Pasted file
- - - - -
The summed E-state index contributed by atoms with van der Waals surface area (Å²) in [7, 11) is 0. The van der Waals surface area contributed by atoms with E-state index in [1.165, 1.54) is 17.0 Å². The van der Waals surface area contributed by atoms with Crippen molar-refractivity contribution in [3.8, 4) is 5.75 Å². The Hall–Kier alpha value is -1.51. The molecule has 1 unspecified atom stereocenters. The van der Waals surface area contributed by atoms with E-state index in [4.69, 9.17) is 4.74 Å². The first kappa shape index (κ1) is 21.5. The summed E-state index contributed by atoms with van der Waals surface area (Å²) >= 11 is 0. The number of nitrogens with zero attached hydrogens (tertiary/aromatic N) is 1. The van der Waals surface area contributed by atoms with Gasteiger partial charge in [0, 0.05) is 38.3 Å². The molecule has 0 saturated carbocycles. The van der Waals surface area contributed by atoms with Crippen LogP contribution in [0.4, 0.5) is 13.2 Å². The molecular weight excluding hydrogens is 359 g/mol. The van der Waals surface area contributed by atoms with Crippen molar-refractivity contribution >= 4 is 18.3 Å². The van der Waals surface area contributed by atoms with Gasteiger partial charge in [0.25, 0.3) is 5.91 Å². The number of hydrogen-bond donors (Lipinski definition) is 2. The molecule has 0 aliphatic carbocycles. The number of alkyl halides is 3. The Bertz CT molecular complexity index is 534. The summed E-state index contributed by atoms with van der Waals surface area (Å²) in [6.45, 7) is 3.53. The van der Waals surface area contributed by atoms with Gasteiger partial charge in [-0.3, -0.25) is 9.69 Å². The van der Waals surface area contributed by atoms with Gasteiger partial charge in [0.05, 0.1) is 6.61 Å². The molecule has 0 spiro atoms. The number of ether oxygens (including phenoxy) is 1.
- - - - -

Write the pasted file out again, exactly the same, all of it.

The summed E-state index contributed by atoms with van der Waals surface area (Å²) in [7, 11) is 0. The van der Waals surface area contributed by atoms with E-state index in [1.165, 1.54) is 17.0 Å². The van der Waals surface area contributed by atoms with Crippen molar-refractivity contribution in [3.8, 4) is 5.75 Å². The Hall–Kier alpha value is -1.51. The molecule has 1 unspecified atom stereocenters. The van der Waals surface area contributed by atoms with E-state index in [4.69, 9.17) is 4.74 Å². The first kappa shape index (κ1) is 21.5. The summed E-state index contributed by atoms with van der Waals surface area (Å²) >= 11 is 0. The number of nitrogens with zero attached hydrogens (tertiary/aromatic N) is 1. The van der Waals surface area contributed by atoms with Gasteiger partial charge in [0, 0.05) is 38.3 Å². The molecule has 0 saturated carbocycles. The van der Waals surface area contributed by atoms with Crippen LogP contribution in [0.4, 0.5) is 13.2 Å². The molecular weight excluding hydrogens is 359 g/mol. The van der Waals surface area contributed by atoms with Crippen molar-refractivity contribution >= 4 is 18.3 Å². The van der Waals surface area contributed by atoms with Gasteiger partial charge in [0.25, 0.3) is 5.91 Å². The number of hydrogen-bond donors (Lipinski definition) is 2. The molecule has 0 aliphatic carbocycles. The number of alkyl halides is 3. The Bertz CT molecular complexity index is 534. The summed E-state index contributed by atoms with van der Waals surface area (Å²) in [6.45, 7) is 3.53. The van der Waals surface area contributed by atoms with Gasteiger partial charge in [-0.3, -0.25) is 9.69 Å². The van der Waals surface area contributed by atoms with Gasteiger partial charge in [0.05, 0.1) is 6.61 Å². The molecule has 0 spiro atoms. The number of ether oxygens (including phenoxy) is 1.